Life in the Continental Army wasn’t all glory. A soldier bore disease and abominable conditions, indifferent and sometimes ineffective leadership and flat out chaos. Few soldiers left behind detailed memoirs about America’s fight for freedom. However, Lemuel Roberts of Canaan, Conn. His Memoirs of Captain Lemuel Roberts, published in 1809, provide a detailed account of a soldier’s life in the Revolutionary War.
From 1775 until 1778, Roberts belonged to several regiments fighting in New England, New York, New Jersey and Canada. He took part in the siege of Boston and the Battle of Saratoga. Blunt, opinionated and strong (he began his working life as a lumberjack in northern Vermont), Lemuel Roberts’ story reads like an adventure novel.
Lemuel Roberts Tells All
While the officers dined in the better houses and had the best food and drink available, ordinary soldiers experienced a grittier side of army life. Roberts tells how they battled diseases that took the lives of more American soldiers than the enemy did. A smallpox epidemic from 1775 to 1782 ravaged North America.
Roberts and many others got themselves inoculated. That may have saved them from the worst effects of the disease, but not all.
At first, Roberts failed to see the potential devastation of smallpox. He just noticed that people seemed pale.
“The occurrences which ensued shocked me exceedingly; a group of exceeding pale faces appeared around me, on receipt of the news (to retreat), we were ordered to swing our packs immediately and join the Army,” he wrote. “The symptoms of the small pox, or some other symptoms, operated too extensively to suit my feelings. One cried, ‘I cannot carry my pack,’ another, ‘I must leave clothes,’ etc. In short, all was bustle and confusion, and according to my conception the pale symptoms were rather more evident in the officers than among the men. I could not refrain from laughing at some, bantering others, and scolding at as many, to excite to motion.”
Few evils have no benefit, he wrote. “And it happened here with respect to myself.
“Though I was somewhat weakened by dieting for the small pox, my pack was too valuable for me to abandon,” he wrote. “And while I was preparing to swing it, our ensign offered me two good shirts if I would carry a third for him.” He packed them up and a captain then asked him to take a pair of his shoes and and a pair belonging to his son.
“I obliged him, and kept receiving from one and another, till my pack weighed about 70 pounds,” wrote Roberts.
“I used much persuasion to induce others to follow my example, so far at least as to save their own clothes. Laughing some at their plea of inability, I swung my pack and started with them on our march for the bank of the river St. Lawrence, to join our retreating army.”
Roberts would soon learn firsthand, however, not to laugh at smallpox. He later reported “on the progress of his disorder.”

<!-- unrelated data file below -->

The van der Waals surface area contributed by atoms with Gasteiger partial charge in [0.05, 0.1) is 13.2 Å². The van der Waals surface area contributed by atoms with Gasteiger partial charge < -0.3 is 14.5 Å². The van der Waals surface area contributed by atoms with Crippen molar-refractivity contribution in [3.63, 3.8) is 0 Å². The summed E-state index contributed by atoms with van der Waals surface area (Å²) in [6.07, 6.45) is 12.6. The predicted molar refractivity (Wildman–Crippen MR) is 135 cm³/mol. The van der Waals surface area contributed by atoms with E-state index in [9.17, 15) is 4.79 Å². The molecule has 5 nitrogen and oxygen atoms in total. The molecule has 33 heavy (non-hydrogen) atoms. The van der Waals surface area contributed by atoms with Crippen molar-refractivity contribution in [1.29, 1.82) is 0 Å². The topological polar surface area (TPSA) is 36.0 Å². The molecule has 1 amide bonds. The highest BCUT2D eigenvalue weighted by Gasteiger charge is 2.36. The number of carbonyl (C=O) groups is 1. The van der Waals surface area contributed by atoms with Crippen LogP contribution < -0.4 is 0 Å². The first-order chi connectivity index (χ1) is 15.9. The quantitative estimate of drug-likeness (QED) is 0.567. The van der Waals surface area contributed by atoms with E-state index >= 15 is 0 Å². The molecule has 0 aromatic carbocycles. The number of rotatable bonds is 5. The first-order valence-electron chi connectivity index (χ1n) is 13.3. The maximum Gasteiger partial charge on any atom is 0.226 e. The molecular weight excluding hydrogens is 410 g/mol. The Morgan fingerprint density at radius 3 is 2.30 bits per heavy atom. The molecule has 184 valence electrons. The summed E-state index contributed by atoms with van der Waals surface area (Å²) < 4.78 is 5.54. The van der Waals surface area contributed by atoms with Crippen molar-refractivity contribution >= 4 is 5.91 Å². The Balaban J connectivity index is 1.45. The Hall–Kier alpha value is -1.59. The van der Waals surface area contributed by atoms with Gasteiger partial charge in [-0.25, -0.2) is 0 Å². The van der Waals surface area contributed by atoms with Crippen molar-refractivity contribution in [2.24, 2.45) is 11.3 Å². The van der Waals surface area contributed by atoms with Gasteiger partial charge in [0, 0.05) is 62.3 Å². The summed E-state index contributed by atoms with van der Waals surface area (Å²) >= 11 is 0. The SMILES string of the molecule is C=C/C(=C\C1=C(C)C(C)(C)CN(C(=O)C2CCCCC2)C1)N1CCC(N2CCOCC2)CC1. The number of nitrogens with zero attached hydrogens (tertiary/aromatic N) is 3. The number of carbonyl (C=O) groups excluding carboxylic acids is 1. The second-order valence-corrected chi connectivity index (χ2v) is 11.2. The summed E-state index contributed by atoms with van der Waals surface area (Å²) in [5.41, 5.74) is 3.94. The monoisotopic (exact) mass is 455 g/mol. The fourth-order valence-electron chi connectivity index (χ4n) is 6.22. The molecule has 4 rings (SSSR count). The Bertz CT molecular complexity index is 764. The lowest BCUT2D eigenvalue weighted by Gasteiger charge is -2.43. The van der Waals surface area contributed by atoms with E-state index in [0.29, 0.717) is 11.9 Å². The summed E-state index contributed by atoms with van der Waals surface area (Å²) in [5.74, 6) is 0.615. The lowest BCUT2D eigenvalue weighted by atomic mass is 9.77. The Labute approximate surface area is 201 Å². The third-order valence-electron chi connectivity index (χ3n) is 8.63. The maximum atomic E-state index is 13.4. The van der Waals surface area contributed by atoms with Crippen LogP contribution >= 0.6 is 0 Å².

“The pock had come out upon me very thick, especially upon my feet, legs and seat. … Before we reached Sorel, my pock had become so sore and troublesome, that my clothes stuck fast to my body, especially to my seat.”
To bear his disorder and help managing the boat became “a severe trial to my fortitude,” he wrote. “Yet I was supported and carried through.”
He billeted for a few days at Sorel. There he grew well fast, while a great many of his companions died.
Yet Roberts would suffer more relapses, reporting later:
“During this night I was so much out of order, and my head was so peculiarly affected, that I knew very little that passed,” he wrote.
The next day, however, he took a good dose of Bohea tea and some other simple medicines of his own. “I felt quite relieved,” he wrote. He slept well the next night when the army reached Chambly.
The come-and-go nature of disease and sickness among the men also led to dissent. Those who suffered a relapse faced accusations of malingering. And the disputes could extend beyond simply laughing. Roberts recounts one occasion where he was the accused rather than the accuser.
“On the day this retreat commenced I was taken exceeding severely with the dysentery, and being on the rear guard, I was obliged to drop behind the whole, and was most severely put to it to regain my place. Endeavoring to do it, however, I came up to an imperious young officer, stationed in the rear. This man, feeling the importance of his commission, used me with very rough language, for straggling behind with intention, as he suggested, to be taken by the enemy.
“I resented his insult with spirit, and he, furnishing himself with a heavy club, threatened me with loud sounding words and told me how he would serve me if I did not run. I told him I was unable to run, and he came at me with apparent fury, but having a Tomahawk in my hand with a long handle, which I had used as a staff, I stood my ground and he was careful not to come within my reach.
This story was updated in 2021.